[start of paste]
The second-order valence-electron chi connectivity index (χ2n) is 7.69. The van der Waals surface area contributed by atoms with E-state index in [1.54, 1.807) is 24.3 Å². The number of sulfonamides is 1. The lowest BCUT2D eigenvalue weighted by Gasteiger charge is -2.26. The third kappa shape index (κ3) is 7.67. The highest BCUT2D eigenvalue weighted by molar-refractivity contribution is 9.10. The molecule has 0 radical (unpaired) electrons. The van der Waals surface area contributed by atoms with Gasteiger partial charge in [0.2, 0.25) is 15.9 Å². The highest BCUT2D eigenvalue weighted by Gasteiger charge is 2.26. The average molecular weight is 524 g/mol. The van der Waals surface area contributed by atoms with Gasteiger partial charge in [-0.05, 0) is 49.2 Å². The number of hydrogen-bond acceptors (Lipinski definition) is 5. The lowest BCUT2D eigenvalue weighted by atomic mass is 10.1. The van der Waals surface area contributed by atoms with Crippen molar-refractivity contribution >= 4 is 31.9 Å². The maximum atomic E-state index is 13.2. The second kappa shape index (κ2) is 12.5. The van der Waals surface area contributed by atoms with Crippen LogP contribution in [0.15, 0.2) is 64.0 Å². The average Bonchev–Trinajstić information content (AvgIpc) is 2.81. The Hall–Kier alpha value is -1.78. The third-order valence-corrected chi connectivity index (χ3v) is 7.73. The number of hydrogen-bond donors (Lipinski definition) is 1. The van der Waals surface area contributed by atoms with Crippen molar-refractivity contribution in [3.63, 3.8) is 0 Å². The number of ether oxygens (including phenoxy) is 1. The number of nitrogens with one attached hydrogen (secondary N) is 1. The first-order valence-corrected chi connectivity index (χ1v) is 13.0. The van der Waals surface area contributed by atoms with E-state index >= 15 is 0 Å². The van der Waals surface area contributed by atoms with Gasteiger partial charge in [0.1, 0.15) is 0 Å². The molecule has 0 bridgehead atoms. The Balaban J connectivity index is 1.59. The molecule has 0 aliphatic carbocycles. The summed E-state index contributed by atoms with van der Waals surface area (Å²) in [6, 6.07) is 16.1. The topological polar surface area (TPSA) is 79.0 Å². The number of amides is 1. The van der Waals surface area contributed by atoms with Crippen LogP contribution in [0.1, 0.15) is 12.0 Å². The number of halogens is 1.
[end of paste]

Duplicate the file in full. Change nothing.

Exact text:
The second-order valence-electron chi connectivity index (χ2n) is 7.69. The van der Waals surface area contributed by atoms with E-state index in [1.54, 1.807) is 24.3 Å². The number of sulfonamides is 1. The lowest BCUT2D eigenvalue weighted by Gasteiger charge is -2.26. The third kappa shape index (κ3) is 7.67. The highest BCUT2D eigenvalue weighted by molar-refractivity contribution is 9.10. The molecule has 0 radical (unpaired) electrons. The van der Waals surface area contributed by atoms with Gasteiger partial charge in [0.2, 0.25) is 15.9 Å². The highest BCUT2D eigenvalue weighted by Gasteiger charge is 2.26. The average molecular weight is 524 g/mol. The van der Waals surface area contributed by atoms with Gasteiger partial charge in [-0.05, 0) is 49.2 Å². The number of hydrogen-bond acceptors (Lipinski definition) is 5. The lowest BCUT2D eigenvalue weighted by atomic mass is 10.1. The van der Waals surface area contributed by atoms with Crippen molar-refractivity contribution >= 4 is 31.9 Å². The maximum atomic E-state index is 13.2. The second kappa shape index (κ2) is 12.5. The van der Waals surface area contributed by atoms with Crippen LogP contribution in [0.15, 0.2) is 64.0 Å². The average Bonchev–Trinajstić information content (AvgIpc) is 2.81. The Hall–Kier alpha value is -1.78. The third-order valence-corrected chi connectivity index (χ3v) is 7.73. The number of hydrogen-bond donors (Lipinski definition) is 1. The van der Waals surface area contributed by atoms with Crippen molar-refractivity contribution in [3.63, 3.8) is 0 Å². The number of ether oxygens (including phenoxy) is 1. The number of nitrogens with one attached hydrogen (secondary N) is 1. The first-order valence-corrected chi connectivity index (χ1v) is 13.0. The van der Waals surface area contributed by atoms with E-state index >= 15 is 0 Å². The van der Waals surface area contributed by atoms with Gasteiger partial charge in [0.1, 0.15) is 0 Å². The molecule has 0 bridgehead atoms. The Balaban J connectivity index is 1.59. The molecule has 0 aliphatic carbocycles. The summed E-state index contributed by atoms with van der Waals surface area (Å²) in [6, 6.07) is 16.1. The topological polar surface area (TPSA) is 79.0 Å². The number of amides is 1. The van der Waals surface area contributed by atoms with Crippen LogP contribution in [0.1, 0.15) is 12.0 Å². The number of halogens is 1.